He said spending on Medicare would increase under Bush's new budget, but not as quickly as had been expected. "Medicare will grow at 5 percent. It just won't grow over 7 percent," he said.
Savings also would come by charging wealthier people higher monthly premiums for Medicare's drug program.
The Centers for Medicare and Medicaid Services said the Bush budget would project the 10-year cost of the program, from 2008 to 2017, at $915 billion. That's $117 billion less than what had been forecast last summer. The agency attributed the lower estimate to smaller increases in the cost of medicines, and better deals negotiated between insurers and drug manufacturers.
The agency said 25.4 million people were now enrolled in a Medicare drug plan.
Bush last year asked Congress for nearly $65 billion in Medicare savings over five years. Congress refused to go along.
Independent experts have warned that the government needs to address the rising cost of health care for businesses to stay competitive and for the government to be able to pay for other important programs in the decades ahead.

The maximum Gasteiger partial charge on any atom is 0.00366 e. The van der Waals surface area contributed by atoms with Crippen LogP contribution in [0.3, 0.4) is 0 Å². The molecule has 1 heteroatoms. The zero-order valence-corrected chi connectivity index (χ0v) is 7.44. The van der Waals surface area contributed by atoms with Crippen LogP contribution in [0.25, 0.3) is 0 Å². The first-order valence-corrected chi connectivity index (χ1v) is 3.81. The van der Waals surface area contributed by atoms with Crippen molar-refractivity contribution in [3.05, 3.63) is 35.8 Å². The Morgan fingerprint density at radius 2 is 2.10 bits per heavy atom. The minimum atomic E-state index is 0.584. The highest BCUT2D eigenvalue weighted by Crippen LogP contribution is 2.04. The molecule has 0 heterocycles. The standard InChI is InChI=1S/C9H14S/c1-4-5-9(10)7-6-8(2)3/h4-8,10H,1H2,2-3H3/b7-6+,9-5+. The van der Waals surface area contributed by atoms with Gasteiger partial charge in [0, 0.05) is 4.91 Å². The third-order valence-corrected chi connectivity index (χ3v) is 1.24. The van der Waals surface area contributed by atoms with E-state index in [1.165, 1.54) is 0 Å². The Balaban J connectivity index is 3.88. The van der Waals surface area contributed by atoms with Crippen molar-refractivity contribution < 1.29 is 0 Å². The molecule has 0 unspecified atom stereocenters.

"In fact, if there is one thing that could bankrupt America, it's runaway health care costs. We must not allow that to happen," David M. Walker, the US comptroller general, told lawmakers Tuesday during a congressional hearing.
But Democrats said Bush's budget targets the wrong health care providers for cuts. They said insurers subsidized to provide Medicare coverage are being overpaid.
"The president is proposing to once again slash health care coverage for seniors and low-income working Americans," House Speaker Nancy Pelosi, D-Calif., said. "The president's cuts are exactly the wrong medicine when the cost of health care and the number of uninsured continue to rise and families are feeling economically insecure."
Health care providers said the president's recommendations would make it harder for them to meet expenses, which would continue to rise as a result of inflation, even as their reimbursement rates were frozen.
"That level of reduction is so outrageous that it will be summarily rejected by members of both parties in Congress," said Tom Nickels, senior vice president of federal relations for the American Hospital Association. "I don't think it will be taken seriously."